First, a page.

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AI safety may be like drug safety.

You don't know if a new drug has fatal side effects. You just know how much testing it went through, and how many inspections the regulators did of the drug factory. Usually that's enough.

We won't know if our shiny AI black boxes have hidden Lovecraft modes. But we can know under what conditions the AI boxes were trained, and what tests they passed.

Maybe that will be enough?

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"I quit this “Hitler or Lovecraft?” quiz halfway through after getting every question wrong!"

If it includes the words "gibbering," "noisome," or "putrescent," it's probably Lovecraft. :)

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The worst case of autonomous military drones -- in particular, drones that have been equipped to repair themselves and build new swarm members to replace fallen comrades -- is "Horizon: Zero Dawn".

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I tried prompting the language model GPT-J with

"Artificial Intelligence: a poem" by H.P. Lovecraft

I have found the best results occur with "temperature" in the 0.9-0.99 range.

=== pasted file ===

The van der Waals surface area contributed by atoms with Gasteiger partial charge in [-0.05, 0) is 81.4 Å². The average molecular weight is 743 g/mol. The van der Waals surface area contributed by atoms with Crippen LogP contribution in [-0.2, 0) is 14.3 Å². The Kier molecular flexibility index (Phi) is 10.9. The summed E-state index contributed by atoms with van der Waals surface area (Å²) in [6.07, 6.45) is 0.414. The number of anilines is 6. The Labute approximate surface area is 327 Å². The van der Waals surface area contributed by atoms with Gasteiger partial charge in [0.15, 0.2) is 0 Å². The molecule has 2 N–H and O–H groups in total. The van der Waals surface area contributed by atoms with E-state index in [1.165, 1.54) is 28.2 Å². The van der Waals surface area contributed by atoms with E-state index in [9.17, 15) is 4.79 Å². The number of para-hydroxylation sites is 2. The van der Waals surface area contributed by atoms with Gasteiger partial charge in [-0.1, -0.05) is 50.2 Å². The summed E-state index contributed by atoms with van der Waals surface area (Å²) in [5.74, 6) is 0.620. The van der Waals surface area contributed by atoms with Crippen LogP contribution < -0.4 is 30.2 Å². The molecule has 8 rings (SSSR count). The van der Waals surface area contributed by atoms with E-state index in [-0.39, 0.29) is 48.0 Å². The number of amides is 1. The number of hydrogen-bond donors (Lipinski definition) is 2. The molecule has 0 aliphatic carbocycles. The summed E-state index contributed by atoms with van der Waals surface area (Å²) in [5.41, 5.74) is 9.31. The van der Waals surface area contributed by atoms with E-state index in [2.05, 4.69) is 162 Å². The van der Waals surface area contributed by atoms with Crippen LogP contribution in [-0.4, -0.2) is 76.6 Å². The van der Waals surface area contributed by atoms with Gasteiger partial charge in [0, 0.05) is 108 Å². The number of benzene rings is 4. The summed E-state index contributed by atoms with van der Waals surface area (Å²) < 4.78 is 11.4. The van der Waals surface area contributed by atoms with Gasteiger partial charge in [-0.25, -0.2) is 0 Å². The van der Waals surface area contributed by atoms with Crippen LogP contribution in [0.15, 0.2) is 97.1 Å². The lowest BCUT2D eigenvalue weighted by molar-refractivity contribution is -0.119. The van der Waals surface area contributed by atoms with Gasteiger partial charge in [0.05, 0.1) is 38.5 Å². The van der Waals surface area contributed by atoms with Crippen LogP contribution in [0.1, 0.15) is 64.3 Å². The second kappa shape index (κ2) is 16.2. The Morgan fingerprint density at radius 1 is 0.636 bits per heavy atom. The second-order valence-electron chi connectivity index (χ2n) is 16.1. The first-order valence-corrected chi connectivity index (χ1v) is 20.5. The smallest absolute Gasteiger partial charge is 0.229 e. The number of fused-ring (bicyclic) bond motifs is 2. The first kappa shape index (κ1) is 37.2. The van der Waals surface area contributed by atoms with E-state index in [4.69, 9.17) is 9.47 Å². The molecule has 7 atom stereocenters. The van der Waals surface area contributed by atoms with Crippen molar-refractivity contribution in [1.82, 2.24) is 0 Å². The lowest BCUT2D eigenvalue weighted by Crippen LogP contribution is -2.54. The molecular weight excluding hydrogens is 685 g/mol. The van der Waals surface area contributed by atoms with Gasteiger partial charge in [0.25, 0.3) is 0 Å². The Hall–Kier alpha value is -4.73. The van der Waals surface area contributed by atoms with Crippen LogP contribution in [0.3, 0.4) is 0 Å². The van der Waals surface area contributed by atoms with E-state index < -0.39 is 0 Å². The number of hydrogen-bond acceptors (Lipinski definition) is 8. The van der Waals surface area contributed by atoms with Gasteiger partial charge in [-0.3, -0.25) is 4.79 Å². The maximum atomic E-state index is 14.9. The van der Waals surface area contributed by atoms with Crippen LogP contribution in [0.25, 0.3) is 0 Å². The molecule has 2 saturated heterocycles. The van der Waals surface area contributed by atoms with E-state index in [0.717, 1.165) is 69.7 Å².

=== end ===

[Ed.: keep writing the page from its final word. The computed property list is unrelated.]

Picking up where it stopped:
Starting at 0.9, I got a free verse talking about the prehistoric origins of art; promising, but then it never made its way into more recent eras.

A second try produced an essay about "the mind of the universe" and "the intelligence of the cosmos" and how they are different things.

For a third attempt, I set temperature higher, to 0.98, figuring that this would be better for poetic composition. The result:


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The most dangerous person one will meet is the lunatic who doesn't rave.

Have enjoyed Ellison, Clark, Lovecraft and others, thanks for reminding me of them.

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The way I've always explained it for "is this a task a modern AI is suited for" is this: what are the consequences for a 1 in 10 failure rate? This is supremely optimistic, but it feels nice and round. AI art generator fails? Laugh and post it to #Synthetic-Horrors. AI autonomous car fails? People die.

Needless to say, while AI will find its niche in "high failure tolerance" areas, the Singularity is not soon upon us. For my money, it'll take a paradigm shift away from purely neural network based AIs before we get anything acceptable for other cases.

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re: why sociopaths creep us out.